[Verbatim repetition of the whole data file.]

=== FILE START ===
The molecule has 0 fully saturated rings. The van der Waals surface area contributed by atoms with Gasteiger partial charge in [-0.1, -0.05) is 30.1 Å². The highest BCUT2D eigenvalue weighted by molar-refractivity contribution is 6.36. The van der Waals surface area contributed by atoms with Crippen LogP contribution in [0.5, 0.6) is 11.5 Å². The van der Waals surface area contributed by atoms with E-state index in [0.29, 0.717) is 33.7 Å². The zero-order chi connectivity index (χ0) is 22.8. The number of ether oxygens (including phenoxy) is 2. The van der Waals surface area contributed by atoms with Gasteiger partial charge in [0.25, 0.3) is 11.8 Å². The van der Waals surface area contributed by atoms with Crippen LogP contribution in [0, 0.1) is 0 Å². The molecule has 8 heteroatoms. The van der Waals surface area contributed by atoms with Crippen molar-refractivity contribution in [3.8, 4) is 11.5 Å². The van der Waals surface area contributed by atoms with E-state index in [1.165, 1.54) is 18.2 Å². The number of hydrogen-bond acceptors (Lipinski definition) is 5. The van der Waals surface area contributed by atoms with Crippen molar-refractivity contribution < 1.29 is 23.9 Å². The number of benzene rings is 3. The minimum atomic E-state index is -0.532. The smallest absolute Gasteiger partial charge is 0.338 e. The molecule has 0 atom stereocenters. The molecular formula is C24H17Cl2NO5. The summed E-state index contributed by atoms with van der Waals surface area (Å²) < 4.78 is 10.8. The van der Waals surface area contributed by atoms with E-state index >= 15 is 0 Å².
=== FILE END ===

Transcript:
The molecule has 0 fully saturated rings. The van der Waals surface area contributed by atoms with Gasteiger partial charge in [-0.1, -0.05) is 30.1 Å². The highest BCUT2D eigenvalue weighted by molar-refractivity contribution is 6.36. The van der Waals surface area contributed by atoms with Crippen LogP contribution in [0.5, 0.6) is 11.5 Å². The van der Waals surface area contributed by atoms with E-state index in [0.29, 0.717) is 33.7 Å². The zero-order chi connectivity index (χ0) is 22.8. The number of ether oxygens (including phenoxy) is 2. The van der Waals surface area contributed by atoms with Gasteiger partial charge in [0.25, 0.3) is 11.8 Å². The van der Waals surface area contributed by atoms with Crippen LogP contribution in [0, 0.1) is 0 Å². The molecule has 8 heteroatoms. The van der Waals surface area contributed by atoms with Crippen molar-refractivity contribution in [3.8, 4) is 11.5 Å². The van der Waals surface area contributed by atoms with E-state index in [1.165, 1.54) is 18.2 Å². The number of hydrogen-bond acceptors (Lipinski definition) is 5. The van der Waals surface area contributed by atoms with Crippen molar-refractivity contribution < 1.29 is 23.9 Å². The number of benzene rings is 3. The minimum atomic E-state index is -0.532. The smallest absolute Gasteiger partial charge is 0.338 e. The molecule has 0 atom stereocenters. The molecular formula is C24H17Cl2NO5. The summed E-state index contributed by atoms with van der Waals surface area (Å²) < 4.78 is 10.8. The van der Waals surface area contributed by atoms with E-state index >= 15 is 0 Å².